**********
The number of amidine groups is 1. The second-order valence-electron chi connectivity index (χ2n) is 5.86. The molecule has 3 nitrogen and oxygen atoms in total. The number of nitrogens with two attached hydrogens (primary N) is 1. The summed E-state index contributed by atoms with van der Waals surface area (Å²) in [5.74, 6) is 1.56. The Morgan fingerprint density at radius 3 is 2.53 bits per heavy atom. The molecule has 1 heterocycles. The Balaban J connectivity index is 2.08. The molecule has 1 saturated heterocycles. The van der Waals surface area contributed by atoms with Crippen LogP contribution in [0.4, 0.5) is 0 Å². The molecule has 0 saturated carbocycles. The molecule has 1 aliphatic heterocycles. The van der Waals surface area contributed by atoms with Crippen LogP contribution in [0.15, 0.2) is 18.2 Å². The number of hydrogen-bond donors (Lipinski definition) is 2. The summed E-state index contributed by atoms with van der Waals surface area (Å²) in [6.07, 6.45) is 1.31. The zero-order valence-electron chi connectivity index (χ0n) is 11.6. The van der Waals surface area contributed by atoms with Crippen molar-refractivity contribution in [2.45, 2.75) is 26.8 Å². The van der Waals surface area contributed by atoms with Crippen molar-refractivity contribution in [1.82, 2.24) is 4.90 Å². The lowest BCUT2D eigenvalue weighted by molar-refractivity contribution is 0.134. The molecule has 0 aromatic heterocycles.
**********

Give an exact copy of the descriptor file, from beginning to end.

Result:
The number of amidine groups is 1. The second-order valence-electron chi connectivity index (χ2n) is 5.86. The molecule has 3 nitrogen and oxygen atoms in total. The number of nitrogens with two attached hydrogens (primary N) is 1. The summed E-state index contributed by atoms with van der Waals surface area (Å²) in [5.74, 6) is 1.56. The Morgan fingerprint density at radius 3 is 2.53 bits per heavy atom. The molecule has 1 heterocycles. The Balaban J connectivity index is 2.08. The molecule has 1 saturated heterocycles. The van der Waals surface area contributed by atoms with Crippen LogP contribution in [0.4, 0.5) is 0 Å². The molecule has 0 saturated carbocycles. The molecule has 1 aliphatic heterocycles. The van der Waals surface area contributed by atoms with Crippen LogP contribution in [0.15, 0.2) is 18.2 Å². The number of hydrogen-bond donors (Lipinski definition) is 2. The summed E-state index contributed by atoms with van der Waals surface area (Å²) in [6.07, 6.45) is 1.31. The zero-order valence-electron chi connectivity index (χ0n) is 11.6. The van der Waals surface area contributed by atoms with Crippen molar-refractivity contribution in [2.45, 2.75) is 26.8 Å². The van der Waals surface area contributed by atoms with Crippen molar-refractivity contribution in [1.82, 2.24) is 4.90 Å². The lowest BCUT2D eigenvalue weighted by molar-refractivity contribution is 0.134. The molecule has 0 aromatic heterocycles.